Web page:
The Projected Mind

by Lucas Wilkins

This is a post about the “Projected Mind Fallacy”, as named by Edwin Jaynes. Roughly, the projected mind fallacy is the mistaking of uncertainty about the world for a property of the world itself. In other words, thinking that God plays dice. Unfortunately though, it’s not as simple as this and I feel that it’s interpretation deserves some discussion. It is not obvious exactly what should count ‘the world itself’/the non dice playing God/reality, the rest of this post is about how I think this question should be answered (and some other stuff).

Mind projection fallacies can often be spotted by their absurdity: If I had a bag of snooker balls it would be ridiculous to think that the balls exist in some kind of mixture of colours until I pick them out an look at them. Surely the balls are objectively some colour whether or not I decide to look at them. It is (if one accepts the mind projection fallacy) fallacious to say that that the balls that have an indeterminant colour, when in fact, it is just me who doesn’t know which one I will pick out. It is often stated as the confusion of ontology with epistemology, but these words don’t really help anyone understand it.

In the case of the snooker balls, there is an ontology (my own usage, more like this) – a list of facts: I assume that the colour of the balls remains the same – that they wont, for example, all turn purple when my back is turned. Importantly, I am making the assumption that at some lower level than the ball picking experiment, the colour of the balls is completely predictable. So if I was to say probability of picking a red ball is 15/22, this statement comes loaded with a whole pile of facts which are assumed: That I know for sure that the bag contains a full set of snooker balls, that I wont put my hand in the bag to only find butterscotch flavoured blancmange, that snooker balls don’t reproduce, etc, etc.

Statements about what one knows, such as probabilities, come with tacit assumptions about what there is to know about. Some of these assumptions may be scientific or social convention, but some are facts that are plainly true to any human, or to any agent, or to any collection of particles with particular properties. This applies to non-probabilistic statements too, but we are not interested in them here.

Of course, this idea is not new at all. It’s all very postmodern. Arguments like this (although, I expect not expressed like I have here) form the basis for the field of critical theory which for a long period of time warred with science before both parties lost interest. I like to think that it went something like this…

Humanities: Your interpretation is only rational under a particular set of assumptions. In fact, it’s quite useful to consider other assumptions, especially if one wants to understand behavior one would consider irrational.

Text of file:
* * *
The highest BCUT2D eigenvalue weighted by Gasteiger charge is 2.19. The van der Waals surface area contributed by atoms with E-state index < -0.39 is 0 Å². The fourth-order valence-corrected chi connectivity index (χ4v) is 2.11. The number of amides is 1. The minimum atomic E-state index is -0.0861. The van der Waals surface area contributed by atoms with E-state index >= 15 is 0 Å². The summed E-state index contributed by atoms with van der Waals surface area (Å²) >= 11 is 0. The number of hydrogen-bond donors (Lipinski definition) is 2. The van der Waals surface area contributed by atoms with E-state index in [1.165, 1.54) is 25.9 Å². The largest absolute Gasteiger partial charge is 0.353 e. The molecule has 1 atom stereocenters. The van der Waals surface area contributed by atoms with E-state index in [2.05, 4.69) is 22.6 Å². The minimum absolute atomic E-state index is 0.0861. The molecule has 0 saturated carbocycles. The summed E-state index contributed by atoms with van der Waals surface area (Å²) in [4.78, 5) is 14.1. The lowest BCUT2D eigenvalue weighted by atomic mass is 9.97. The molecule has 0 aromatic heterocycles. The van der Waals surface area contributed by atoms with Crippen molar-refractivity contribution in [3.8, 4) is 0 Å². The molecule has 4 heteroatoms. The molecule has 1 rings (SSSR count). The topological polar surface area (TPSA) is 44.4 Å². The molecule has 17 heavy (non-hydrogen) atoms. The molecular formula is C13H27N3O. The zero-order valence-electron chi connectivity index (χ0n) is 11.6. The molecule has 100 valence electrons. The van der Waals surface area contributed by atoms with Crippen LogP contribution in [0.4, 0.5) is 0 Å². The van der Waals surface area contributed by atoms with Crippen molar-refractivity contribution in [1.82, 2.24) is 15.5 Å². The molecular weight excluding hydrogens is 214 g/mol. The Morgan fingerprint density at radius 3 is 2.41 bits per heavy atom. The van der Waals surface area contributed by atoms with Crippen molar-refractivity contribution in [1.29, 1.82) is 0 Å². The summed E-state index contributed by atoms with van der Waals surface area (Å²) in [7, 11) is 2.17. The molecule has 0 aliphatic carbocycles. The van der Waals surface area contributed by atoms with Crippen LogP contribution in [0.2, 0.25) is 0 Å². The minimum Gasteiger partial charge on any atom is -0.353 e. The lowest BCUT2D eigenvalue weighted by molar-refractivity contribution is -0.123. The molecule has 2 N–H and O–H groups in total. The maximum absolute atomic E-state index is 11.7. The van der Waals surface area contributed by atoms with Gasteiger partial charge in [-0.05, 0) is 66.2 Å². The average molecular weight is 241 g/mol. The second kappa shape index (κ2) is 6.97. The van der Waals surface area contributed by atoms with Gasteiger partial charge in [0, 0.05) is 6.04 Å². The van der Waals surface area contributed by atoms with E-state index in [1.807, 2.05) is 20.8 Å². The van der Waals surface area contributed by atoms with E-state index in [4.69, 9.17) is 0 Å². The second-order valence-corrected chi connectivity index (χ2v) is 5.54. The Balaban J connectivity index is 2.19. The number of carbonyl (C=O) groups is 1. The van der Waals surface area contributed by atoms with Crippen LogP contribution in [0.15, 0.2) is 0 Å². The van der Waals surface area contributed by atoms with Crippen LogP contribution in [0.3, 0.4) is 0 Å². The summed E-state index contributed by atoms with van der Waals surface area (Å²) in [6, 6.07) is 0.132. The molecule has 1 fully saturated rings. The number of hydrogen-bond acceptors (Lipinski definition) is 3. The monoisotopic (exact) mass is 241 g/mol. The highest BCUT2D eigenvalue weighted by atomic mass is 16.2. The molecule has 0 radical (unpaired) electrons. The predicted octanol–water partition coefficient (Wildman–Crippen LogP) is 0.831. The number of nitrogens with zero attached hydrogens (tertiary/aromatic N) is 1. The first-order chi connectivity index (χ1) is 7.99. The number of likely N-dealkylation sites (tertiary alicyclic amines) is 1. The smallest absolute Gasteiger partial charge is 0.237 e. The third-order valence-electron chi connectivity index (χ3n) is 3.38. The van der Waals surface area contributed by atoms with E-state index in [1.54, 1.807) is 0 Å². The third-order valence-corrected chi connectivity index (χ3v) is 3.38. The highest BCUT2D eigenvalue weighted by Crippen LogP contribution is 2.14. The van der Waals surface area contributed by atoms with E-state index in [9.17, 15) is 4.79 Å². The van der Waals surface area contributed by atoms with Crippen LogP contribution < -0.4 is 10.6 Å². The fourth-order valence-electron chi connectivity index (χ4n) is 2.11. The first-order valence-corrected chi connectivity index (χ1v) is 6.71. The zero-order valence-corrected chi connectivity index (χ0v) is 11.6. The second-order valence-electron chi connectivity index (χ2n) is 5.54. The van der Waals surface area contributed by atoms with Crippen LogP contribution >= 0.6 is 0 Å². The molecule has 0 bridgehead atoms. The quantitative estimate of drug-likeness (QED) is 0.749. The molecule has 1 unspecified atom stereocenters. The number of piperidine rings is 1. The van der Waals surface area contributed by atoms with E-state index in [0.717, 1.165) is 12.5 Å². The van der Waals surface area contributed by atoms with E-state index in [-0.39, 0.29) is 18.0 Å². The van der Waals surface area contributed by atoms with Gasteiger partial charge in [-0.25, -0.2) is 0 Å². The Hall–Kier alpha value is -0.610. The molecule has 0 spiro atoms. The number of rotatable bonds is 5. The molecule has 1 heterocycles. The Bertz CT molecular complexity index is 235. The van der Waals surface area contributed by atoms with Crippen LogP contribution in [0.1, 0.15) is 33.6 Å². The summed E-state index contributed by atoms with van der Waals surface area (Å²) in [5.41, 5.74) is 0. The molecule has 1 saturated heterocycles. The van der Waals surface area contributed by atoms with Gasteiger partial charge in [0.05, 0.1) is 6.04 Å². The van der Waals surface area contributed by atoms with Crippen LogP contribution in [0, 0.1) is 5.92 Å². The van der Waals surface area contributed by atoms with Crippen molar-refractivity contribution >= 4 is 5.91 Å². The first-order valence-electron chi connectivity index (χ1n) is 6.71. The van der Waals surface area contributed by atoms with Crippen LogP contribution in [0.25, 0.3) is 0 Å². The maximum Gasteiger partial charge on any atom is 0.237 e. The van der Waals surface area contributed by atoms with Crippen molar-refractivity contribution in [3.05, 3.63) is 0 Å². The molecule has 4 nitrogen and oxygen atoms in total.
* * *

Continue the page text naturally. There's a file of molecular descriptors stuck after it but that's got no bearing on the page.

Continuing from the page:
Science: Bollocks, we have Fisherian statistics which is truly objective. It’s all we need.

Humanities: My maths skills aren’t good enough to produce a coherent argument, but there seems to be something very wrong with what you are saying.

Science: Yes, truly objective, and there is nothing you can do to change our minds, as we are objectively correct.

Humanities: But, don’t your tests depend on absurd things like the intent of the experimenter?

Science: I don’t know about that, I just put numbers into a computer. How can the output of a program depend on intent? Besides, whoever wrote the program thought about these things, I don’t have to.

Humanities: So, you just assume nothing wrong with it and put your fingers in your ears whenever someone else says otherwise?

Science: Pretty much

Humanities: But thats cra…

Science: La la la, do do do, nah nah…

Humanities: I give up.

Science: Good, I don’t care anyway

Humanities: Fascist!

Science: Hippie!

… and they went their separate ways. There is little doubt in my mind that this conflict has hindered the adoption of Bayesian statistics in the sciences. I have quite a lot of sympathy for the postmodernists, even though I think they often go a bit too far. The reason I mention this is for the sake of scientists: just because something that impacts science is said by someone from the arts or humanities doesn’t make it automatically wrong – it would be a mistake to ignore something just because it is on ‘the wrong side’ of a tedious and dated academic spat. You can be a realist without rejecting postmodern arguments outright.

So, OK, back to the main point. Probabilistic statements require an ontology (the list of facts) which we are free to choose, if only implicitly. The projected mind fallacy is about putting a probabilistic statement into the ontology. What’s wrong with that? In fact, previously I gave an example of a case where it is actually the correct thing to do. Namely, when reasoning about another reasoning party. It is definitely not a problem in such cases. It is more complicated though: there is your ontology, and, there is the other party’s ontology within it. But, if the other party is well defined, it is quite doable.